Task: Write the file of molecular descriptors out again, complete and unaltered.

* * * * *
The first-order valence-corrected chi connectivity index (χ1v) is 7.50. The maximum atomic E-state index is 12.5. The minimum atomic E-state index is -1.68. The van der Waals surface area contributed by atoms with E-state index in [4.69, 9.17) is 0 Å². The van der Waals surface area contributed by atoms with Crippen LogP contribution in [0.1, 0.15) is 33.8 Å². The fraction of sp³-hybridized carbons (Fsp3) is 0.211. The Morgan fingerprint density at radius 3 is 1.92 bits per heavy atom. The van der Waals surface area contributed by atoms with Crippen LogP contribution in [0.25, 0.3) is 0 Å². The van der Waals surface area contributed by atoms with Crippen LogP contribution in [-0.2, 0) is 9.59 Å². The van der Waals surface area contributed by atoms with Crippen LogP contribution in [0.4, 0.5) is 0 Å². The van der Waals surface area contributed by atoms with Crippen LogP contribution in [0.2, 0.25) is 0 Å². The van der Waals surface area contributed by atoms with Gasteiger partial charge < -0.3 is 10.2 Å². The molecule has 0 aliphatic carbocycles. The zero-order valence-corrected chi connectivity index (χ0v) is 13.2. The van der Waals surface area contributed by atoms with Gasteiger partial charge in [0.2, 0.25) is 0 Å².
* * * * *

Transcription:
The first-order valence-corrected chi connectivity index (χ1v) is 7.50. The maximum atomic E-state index is 12.5. The minimum atomic E-state index is -1.68. The van der Waals surface area contributed by atoms with E-state index in [4.69, 9.17) is 0 Å². The van der Waals surface area contributed by atoms with Crippen LogP contribution in [0.1, 0.15) is 33.8 Å². The fraction of sp³-hybridized carbons (Fsp3) is 0.211. The Morgan fingerprint density at radius 3 is 1.92 bits per heavy atom. The van der Waals surface area contributed by atoms with Crippen LogP contribution in [0.25, 0.3) is 0 Å². The van der Waals surface area contributed by atoms with Crippen LogP contribution in [-0.2, 0) is 9.59 Å². The van der Waals surface area contributed by atoms with Crippen LogP contribution in [0.4, 0.5) is 0 Å². The van der Waals surface area contributed by atoms with Crippen LogP contribution in [0.2, 0.25) is 0 Å². The van der Waals surface area contributed by atoms with Gasteiger partial charge < -0.3 is 10.2 Å². The molecule has 0 aliphatic carbocycles. The zero-order valence-corrected chi connectivity index (χ0v) is 13.2. The van der Waals surface area contributed by atoms with Gasteiger partial charge in [0.2, 0.25) is 0 Å².